The Black Mikado

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The Black Mikado
Album cover
MusicArthur Sullivan
LyricsW. S. Gilbert
BookJanos Bajtala, George Larnyoh and Eddie Quansah
BasisGilbert and Sullivan's The Mikado
Productions1975 London

The Black Mikado is a musical comedy, based on Gilbert and Sullivan's The Mikado, adapted by Janos Bajtala, George Larnyoh and Eddie Quansah from W. S. Gilbert's original 1885 libretto and Arthur Sullivan's score. The show premiered on 24 April 1975 at the Cambridge Theatre in London, where it ran for 472 performances before going on a national tour. A 1976 production was mounted in Soweto, South Africa, where it played at the Diepkloof Hall.[1] After this, the musical was not revived.

Production details[edit]

The plot of The Black Mikado does not stray far from the Gilbert and Sullivan original, except that in the musical the action is set on a Caribbean island rather than in Japan. Sullivan's original score is rearranged into a mixture of rock, reggae, blues and calypso. The West End production was directed by Braham Murray with a nearly all black cast, the exception being veteran actor Michael Denison's Pooh-Bah,[2] who was white and dressed in a white tropical suit and pith helmet. Theatre writer John Bush Jones says that the white Pooh-Bah was portrayed "as a lone scheming westerner, 'condescending' to serve an emerging black nationalist country for his own grafting purposes."[3] The rest of the cast were dressed in what were basically African and Caribbean costumes, "some of which were made to look pseudo-Japanese", and the sets were Japanese.[4] Pooh-Bah is an uptight English colonial official who is contrasted with the sexy, exuberant Caribbean islanders. The Three Little Maids from School arrive dressed in uniforms from their proper English school, including evening gloves and straw boaters. As they sing of their freedom from the ladies seminary, they strip off their modest clothing until they are shown in their native dress.[5]

The cast included Patti Boulaye (under the name Patricia Ebigwei) as Yum-Yum, Floella Benjamin as Pitti-Sing, Michael Denison as Pooh-Bah, Norman Beaton as Nanki-Poo, Derek Griffiths as Ko-Ko, Jenny McGusty as Peep-Bo, Vernon Nesbeth as Pish-Tush, Val Pringle as The Mikado and Anita Tucker as Katisha. Terry Lane wrote, "Norman Beaton was a very handsome young Nanki-Poo and Patricia Ebigwei was a heart-stoppingly beautiful Yum-Yum. The sexual tensions that are implicit in the plot were exploited to the full.... Patricia Ebigwei's version of 'The Sun Whose Rays' [is] the performance against which all others must now be judged ... a slow, erotic, languid ballad of vanity and sexual self-satisfaction that makes the conventional renditions seem prissy".[5]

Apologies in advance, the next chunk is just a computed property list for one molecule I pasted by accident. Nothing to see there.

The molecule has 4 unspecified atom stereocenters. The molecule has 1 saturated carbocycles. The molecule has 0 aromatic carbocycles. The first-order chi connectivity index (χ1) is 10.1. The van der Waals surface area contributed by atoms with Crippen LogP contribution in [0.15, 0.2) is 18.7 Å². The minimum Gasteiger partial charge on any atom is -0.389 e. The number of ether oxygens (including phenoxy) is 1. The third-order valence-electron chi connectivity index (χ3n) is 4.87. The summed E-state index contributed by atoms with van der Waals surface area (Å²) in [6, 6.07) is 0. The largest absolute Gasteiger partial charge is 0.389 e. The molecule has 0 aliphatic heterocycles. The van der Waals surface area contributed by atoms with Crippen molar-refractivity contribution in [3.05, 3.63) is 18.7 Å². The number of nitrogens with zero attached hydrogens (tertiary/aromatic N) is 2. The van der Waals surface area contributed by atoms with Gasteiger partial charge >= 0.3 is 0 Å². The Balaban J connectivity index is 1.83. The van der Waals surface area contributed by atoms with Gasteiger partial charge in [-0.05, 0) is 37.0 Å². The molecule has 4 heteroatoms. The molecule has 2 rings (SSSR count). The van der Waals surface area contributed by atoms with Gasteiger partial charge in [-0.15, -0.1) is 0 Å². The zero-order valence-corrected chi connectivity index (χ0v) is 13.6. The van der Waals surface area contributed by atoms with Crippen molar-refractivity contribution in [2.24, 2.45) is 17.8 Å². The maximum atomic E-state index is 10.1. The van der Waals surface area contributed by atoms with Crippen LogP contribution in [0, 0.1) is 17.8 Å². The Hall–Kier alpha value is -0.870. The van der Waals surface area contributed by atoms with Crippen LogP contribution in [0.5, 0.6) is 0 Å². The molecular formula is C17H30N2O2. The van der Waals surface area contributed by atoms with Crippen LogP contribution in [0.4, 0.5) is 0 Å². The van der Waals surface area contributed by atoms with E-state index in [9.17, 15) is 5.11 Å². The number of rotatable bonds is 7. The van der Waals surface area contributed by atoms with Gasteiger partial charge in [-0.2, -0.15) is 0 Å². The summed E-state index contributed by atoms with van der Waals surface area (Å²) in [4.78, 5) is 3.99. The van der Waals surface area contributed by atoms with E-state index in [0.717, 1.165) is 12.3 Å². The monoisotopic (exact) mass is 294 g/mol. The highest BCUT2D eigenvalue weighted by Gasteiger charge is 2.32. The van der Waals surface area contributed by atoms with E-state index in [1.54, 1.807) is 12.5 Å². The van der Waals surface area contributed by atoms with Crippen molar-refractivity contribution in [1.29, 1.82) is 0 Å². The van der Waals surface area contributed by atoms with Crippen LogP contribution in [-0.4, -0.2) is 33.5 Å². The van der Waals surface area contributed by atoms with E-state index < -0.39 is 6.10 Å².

Musical numbers[edit]

The numbers listed in the 1975 recording were as follows. The show had additional musical numbers.[6]

  • 1. If you want to know who we are
  • 2. A wand'ring minstrel I
  • 3. Behold the Lord High Executioner
  • 4. Three little maids from school
  • 5. So please you Sir we much regret
  • 6. The sun whose rays
  • 7. Mi-ya-sa-ma mi-ya-sa-ma
  • 8. A more humane Mikado
  • 9. The criminal cried
  • 10. The flowers that bloom
  • 11. Tit willow
  • 12. Alone and yet alive

See also[edit]

Earlier adaptations of The Mikado employing Black casts include:


  1. ^ Lindberg, Des and Dawn. Des and Dawn Lindberg: Theatre Productions, accessed 26 November 2009
  2. ^ Fox, Mark. History of the Cambridge Theatre on, accessed 23 November 2009
  3. ^ Jones, John Bush. "Utopia, Limited", Educational Theatre Journal, Vol. 28, No. 1, March 1976, accessed 6 September 2013
  4. ^ Walters, Michael. "The Black Mikado", The Gilbert and Sullivan Archive, reprint from Gilbertian Gossip, No. 3, January 1976
  5. ^ a b Lane, Terry. "The Black Mikado (1975)", A Gilbert and Sullivan Discography, 25 November 2001, accessed 23 November 2009
  6. ^ Shepherd, Marc. "The Black Mikado (1975)", A Gilbert and Sullivan Discography, 25 November 2001, accessed 23 November 2009

External links[edit]